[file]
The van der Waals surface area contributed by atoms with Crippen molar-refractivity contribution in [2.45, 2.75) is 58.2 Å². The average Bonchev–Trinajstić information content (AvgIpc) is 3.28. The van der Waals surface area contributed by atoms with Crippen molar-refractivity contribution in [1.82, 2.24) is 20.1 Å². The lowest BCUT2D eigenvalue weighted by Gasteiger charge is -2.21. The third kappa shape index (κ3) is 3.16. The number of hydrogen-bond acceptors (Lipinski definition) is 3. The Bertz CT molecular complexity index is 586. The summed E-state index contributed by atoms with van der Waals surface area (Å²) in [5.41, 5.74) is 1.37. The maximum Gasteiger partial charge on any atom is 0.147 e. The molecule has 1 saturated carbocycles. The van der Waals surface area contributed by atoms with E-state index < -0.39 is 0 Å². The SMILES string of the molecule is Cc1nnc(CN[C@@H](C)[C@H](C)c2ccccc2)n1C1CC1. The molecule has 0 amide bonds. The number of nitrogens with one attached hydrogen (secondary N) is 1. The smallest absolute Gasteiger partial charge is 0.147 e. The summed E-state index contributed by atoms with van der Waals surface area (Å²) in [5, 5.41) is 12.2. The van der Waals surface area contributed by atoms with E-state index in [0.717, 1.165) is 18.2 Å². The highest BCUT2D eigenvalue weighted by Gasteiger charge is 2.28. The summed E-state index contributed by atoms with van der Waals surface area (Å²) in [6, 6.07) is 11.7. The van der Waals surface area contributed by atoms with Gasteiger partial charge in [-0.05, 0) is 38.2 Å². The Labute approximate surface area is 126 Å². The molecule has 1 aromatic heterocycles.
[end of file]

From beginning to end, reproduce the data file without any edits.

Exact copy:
The van der Waals surface area contributed by atoms with Crippen molar-refractivity contribution in [2.45, 2.75) is 58.2 Å². The average Bonchev–Trinajstić information content (AvgIpc) is 3.28. The van der Waals surface area contributed by atoms with Crippen molar-refractivity contribution in [1.82, 2.24) is 20.1 Å². The lowest BCUT2D eigenvalue weighted by Gasteiger charge is -2.21. The third kappa shape index (κ3) is 3.16. The number of hydrogen-bond acceptors (Lipinski definition) is 3. The Bertz CT molecular complexity index is 586. The summed E-state index contributed by atoms with van der Waals surface area (Å²) in [5.41, 5.74) is 1.37. The maximum Gasteiger partial charge on any atom is 0.147 e. The molecule has 1 saturated carbocycles. The van der Waals surface area contributed by atoms with E-state index < -0.39 is 0 Å². The SMILES string of the molecule is Cc1nnc(CN[C@@H](C)[C@H](C)c2ccccc2)n1C1CC1. The molecule has 0 amide bonds. The number of nitrogens with one attached hydrogen (secondary N) is 1. The smallest absolute Gasteiger partial charge is 0.147 e. The summed E-state index contributed by atoms with van der Waals surface area (Å²) in [5, 5.41) is 12.2. The van der Waals surface area contributed by atoms with E-state index in [0.717, 1.165) is 18.2 Å². The highest BCUT2D eigenvalue weighted by Gasteiger charge is 2.28. The summed E-state index contributed by atoms with van der Waals surface area (Å²) in [6, 6.07) is 11.7. The van der Waals surface area contributed by atoms with Gasteiger partial charge in [-0.05, 0) is 38.2 Å². The Labute approximate surface area is 126 Å². The molecule has 1 aromatic heterocycles.